This is so funny, because I said after about 60% that Kate with her anxiety and obsessive thinking could so be me! Am I just latching onto the possibility that other people over think what to say and do, all of the time?  Probably...but for this story, the scenarios that help cultivate these behaviors paint a clear picture of Kate, where I thought I had her figured out. I have never been more wrong about where I imagined a book going, so it basically blew my mind in a big way. Jeremy is the one person throughout that I never wondered if he was a good person. How he put up with her? Not sure still, but I did wonder is his being attuned to her helping her through her worry and keeping her grounded enough that she doesn't put her kids in padded rooms, or is he helping enable her behavior? She does everything in her power not to sense things, and sometimes misses the bigger picture until it is too late.

The periphery characters: Kate and Vi's parents, Jeremy, Hank and Courtney, Stephanie, and other friends helped round out the story and give additional conflicts and episodes that help define the twins even further. The more we see them interact with others the more we begin to understand and predict how they will each react to the drama that inevitably comes with the earthquake prediction and the events that surround it. 

Whoa. Did the secondary stories ever provide some insane meat to this story..(Pun intended...because Courtney and Hank are vegetarians...and Courtney is a Grade A B*tch). Primarily how much does your parents influence truly screw you up? Do the previous generations failures really cause such a paradigm shift? For Kate and Vi and less so Jeremy, they did for sure. (See, I told you I went on to some deep thinking) 

In the last 15% of this novel, some crazy things happen. No spoiler here, but let me just express my utter horror at some of the things that happened and the heartbreaking aftermath. I'm not sure ...I have no words...I'm still struggling. I have such a mix of emotions and it's a testament to Curtis Sittenfeld's writing and her story that my hurt/relief/sadness/hope/?? still clings to my bones and is begging me to examine this story further.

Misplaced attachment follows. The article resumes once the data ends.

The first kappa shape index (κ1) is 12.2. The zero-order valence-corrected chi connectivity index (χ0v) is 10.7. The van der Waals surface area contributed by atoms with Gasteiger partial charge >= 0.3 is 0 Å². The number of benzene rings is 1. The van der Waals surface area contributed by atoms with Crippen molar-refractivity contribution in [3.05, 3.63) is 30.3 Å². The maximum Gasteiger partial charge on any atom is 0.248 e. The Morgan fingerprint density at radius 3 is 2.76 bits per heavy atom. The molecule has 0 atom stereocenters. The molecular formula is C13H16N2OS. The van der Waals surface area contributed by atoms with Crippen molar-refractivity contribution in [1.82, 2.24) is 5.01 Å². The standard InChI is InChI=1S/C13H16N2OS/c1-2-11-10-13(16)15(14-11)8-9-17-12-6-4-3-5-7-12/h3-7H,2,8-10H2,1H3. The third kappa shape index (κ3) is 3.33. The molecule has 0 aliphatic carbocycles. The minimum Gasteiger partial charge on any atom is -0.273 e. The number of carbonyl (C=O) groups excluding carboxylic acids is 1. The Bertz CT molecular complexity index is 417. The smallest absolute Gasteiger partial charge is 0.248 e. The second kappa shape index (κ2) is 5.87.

Genuine chest clenching moments, that was...which turned into me trying to grasp my thoughts like I am right now. This...even as much as it hurts...is why I love to read. The rawness and realness of where this went that pushed it over the top in my love for it will keep me reeling for some time, I think. There are a lot of issues addressed here, but I didn't find it be trying for too much, or too hard and the pace and writing were a breath of fresh air. Clearly I think too much, but the line "..curiosity we all feel when confronted with evidence of a world that dared to exist before our consciousness of it." Is something I marvel at too often....so Curtis Sittenfeld...I think we got it! Bravo.

If you have the time and are looking for something a little different, I'd definitely recommend taking a chance on it. 

Shelley: 4 1/2 Stars
Courtney: 5 stars


  1. She just looks like Dakota Fanning! I hate when they put people on the cover. It won't let me imagine the character by myself, and I just picture the person on the cover.

    1. Haha, I have that problem too. I hate when they put somebody with blonde hair on a cover when the heroine's actual hair color is different! Ggrr!